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How Private is Your Work Email?

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It is common for employees to use their work email to send personal emails. This use raises issues of personal privacy when using your work email system.

Work email privacy was debated in federal court recently when a man was terminated by his employer. He used his corporate email address and an associated Google account for both business and personal matters. His wife had her own email address and Google account, connected to Google Drive, and she used these to share certain documents with her husband’s corporate email account. Once the husband was fired, Legacy Global Sports had access, via the husband’s corporate email address, to the wife’s shared Google Drive documents. The wife sued Legacy’s new CEO claiming he violated the federal Stored Communications Act.

Stored Communications Act (SCA)

The SCA is a criminal statute that also provides for a civil action for money damages. It covers both access without authorization, as well as access that exceeds the approved authorization for the account. The wife conceded that she shared access with the corporate account and therefore lacks any claim that the new CEO was violating the law when observing her postings.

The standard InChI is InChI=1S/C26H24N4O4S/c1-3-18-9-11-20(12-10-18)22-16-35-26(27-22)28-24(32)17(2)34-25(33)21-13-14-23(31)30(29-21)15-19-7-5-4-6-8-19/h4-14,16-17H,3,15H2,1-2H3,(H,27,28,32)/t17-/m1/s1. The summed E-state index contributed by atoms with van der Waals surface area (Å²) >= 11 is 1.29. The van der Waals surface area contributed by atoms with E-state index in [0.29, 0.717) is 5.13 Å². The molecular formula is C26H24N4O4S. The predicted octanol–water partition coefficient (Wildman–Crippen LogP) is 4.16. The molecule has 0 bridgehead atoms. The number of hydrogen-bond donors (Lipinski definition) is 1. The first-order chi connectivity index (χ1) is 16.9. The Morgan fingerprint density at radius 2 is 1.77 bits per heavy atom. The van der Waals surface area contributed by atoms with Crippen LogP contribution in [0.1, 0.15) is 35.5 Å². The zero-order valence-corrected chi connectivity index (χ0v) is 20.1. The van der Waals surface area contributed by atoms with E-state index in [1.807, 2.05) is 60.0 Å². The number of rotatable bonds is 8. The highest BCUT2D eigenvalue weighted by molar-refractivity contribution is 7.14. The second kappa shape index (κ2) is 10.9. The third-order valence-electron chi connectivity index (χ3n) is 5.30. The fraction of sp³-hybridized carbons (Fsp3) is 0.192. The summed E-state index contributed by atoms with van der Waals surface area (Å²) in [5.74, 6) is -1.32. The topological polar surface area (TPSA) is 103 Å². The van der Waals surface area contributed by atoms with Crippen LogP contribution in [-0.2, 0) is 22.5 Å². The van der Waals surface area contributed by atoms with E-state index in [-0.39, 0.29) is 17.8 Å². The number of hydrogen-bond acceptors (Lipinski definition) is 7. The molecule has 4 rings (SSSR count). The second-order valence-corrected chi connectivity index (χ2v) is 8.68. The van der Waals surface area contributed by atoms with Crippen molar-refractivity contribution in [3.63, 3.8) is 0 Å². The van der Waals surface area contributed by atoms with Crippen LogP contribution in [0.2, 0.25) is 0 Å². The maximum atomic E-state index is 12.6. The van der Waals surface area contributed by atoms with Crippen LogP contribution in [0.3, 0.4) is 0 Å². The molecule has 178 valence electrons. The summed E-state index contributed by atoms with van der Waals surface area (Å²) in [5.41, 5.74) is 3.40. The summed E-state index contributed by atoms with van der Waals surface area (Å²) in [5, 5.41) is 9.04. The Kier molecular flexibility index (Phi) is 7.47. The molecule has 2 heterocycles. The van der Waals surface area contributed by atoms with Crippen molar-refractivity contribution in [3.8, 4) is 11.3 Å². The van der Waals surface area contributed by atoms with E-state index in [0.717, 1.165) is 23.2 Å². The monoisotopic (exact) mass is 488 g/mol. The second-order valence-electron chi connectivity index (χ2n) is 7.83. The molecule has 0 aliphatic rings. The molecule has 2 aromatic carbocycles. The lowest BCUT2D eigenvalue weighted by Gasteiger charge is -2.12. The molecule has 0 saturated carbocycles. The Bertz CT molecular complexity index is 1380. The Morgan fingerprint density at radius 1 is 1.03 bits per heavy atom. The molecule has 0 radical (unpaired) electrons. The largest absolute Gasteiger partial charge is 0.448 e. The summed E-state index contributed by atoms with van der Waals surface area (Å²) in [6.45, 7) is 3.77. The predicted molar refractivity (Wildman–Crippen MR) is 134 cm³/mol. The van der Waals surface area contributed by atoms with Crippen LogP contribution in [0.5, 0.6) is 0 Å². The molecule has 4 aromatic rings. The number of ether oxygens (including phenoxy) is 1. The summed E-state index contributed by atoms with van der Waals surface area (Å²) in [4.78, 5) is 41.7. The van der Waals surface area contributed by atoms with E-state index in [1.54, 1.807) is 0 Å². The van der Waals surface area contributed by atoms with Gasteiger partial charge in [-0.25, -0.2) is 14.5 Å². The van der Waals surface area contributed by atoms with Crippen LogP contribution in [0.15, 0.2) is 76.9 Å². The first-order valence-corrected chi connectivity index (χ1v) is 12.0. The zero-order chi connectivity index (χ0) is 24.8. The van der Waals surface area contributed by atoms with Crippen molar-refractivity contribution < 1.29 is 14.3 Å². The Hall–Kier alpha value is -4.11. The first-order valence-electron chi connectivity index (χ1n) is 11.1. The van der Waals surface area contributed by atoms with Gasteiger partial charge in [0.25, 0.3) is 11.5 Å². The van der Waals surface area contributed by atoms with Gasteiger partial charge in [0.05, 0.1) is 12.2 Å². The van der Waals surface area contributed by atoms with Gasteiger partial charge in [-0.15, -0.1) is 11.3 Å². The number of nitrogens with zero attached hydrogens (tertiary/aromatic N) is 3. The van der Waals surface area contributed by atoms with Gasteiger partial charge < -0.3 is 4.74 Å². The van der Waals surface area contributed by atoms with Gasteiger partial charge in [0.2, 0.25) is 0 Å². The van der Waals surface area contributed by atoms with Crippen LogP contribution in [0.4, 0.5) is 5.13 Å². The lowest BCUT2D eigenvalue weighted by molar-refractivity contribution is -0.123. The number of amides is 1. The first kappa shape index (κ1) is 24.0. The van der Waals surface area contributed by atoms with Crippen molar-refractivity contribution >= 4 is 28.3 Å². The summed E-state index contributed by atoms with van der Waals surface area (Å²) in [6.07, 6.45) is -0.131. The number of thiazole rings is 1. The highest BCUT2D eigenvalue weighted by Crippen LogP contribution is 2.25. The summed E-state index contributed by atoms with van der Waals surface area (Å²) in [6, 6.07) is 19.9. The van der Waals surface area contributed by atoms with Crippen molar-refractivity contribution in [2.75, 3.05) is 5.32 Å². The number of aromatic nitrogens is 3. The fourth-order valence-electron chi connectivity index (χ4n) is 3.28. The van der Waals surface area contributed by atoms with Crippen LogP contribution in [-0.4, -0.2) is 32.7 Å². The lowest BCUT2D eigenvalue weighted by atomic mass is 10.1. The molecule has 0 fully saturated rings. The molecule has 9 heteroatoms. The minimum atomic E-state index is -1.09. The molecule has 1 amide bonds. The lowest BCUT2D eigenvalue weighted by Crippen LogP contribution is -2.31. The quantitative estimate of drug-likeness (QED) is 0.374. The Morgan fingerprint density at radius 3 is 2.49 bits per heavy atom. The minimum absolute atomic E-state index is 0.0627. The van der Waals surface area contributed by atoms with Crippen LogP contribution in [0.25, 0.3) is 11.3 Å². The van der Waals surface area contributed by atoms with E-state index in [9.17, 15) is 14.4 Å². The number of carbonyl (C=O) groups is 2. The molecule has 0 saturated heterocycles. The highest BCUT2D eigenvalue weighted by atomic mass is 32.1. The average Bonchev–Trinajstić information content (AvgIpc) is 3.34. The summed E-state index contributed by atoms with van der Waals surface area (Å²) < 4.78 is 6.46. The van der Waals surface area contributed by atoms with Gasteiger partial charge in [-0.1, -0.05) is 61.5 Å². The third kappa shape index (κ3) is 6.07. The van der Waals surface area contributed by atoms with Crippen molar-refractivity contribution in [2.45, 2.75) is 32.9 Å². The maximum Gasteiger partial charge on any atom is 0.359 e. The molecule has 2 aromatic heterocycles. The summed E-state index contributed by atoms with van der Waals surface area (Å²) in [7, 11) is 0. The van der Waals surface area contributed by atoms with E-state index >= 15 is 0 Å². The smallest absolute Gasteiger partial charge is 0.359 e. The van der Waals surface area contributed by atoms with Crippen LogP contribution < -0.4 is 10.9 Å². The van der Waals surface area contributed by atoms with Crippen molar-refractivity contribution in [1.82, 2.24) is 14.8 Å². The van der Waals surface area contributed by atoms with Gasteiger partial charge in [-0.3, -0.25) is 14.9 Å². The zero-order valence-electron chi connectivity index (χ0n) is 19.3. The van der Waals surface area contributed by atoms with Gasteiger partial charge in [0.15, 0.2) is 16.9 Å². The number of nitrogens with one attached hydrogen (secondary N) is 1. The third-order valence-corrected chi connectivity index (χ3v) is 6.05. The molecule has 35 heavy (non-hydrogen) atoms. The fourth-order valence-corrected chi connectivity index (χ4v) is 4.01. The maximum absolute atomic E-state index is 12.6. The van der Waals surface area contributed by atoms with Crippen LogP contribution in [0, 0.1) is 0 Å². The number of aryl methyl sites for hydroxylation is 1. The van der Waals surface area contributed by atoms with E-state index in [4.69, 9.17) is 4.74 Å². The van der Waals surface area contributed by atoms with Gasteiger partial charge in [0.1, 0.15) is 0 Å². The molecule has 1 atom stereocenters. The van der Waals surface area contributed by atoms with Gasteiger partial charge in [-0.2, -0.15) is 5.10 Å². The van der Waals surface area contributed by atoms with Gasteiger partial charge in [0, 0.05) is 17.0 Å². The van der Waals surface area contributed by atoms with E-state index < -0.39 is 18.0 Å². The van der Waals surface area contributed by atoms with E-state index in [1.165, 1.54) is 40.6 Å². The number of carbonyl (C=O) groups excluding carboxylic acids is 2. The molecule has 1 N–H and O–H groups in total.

Invasion of Privacy

Another part of the wife’s lawsuit accused the new CEO of invading her privacy by accessing certain files that she had shared with her husband’s corporate Google account. The claim for invasion of privacy was based upon intrusion on mental solitude or seclusion. For such a lawsuit to prevail, the intrusion has to be offensive and beyond the limits of decency. In considering whether the account was secret, the court looked at the reasonable expectation of privacy and concluded that the privacy rights of the wife are diminished in the workplace.

Work Email Accounts

Even when using an employer-provided account, employees can retain some expectation of privacy in their files or messages, such as where the employer condones personal use or the files are marked as “personal and confidential.” Here the court concluded the wife did not have a reasonable expectation of privacy and the documents were not so secret that access to them would constitute an invasion of privacy. For more details read Amy St. Pierre v. Stephen J. Griffin, United States District Court for the District of New Hampshire, Order dated September 30, 2021, Case No. 1:20-cv-01173-PB.

If you have an employment-related issue, you need an experienced NH attorney- Douglas, Leonard & Garvey, P.C. Please call one of our New Hampshire employment attorneys at (603) 288-1403 or fill out our online contact form.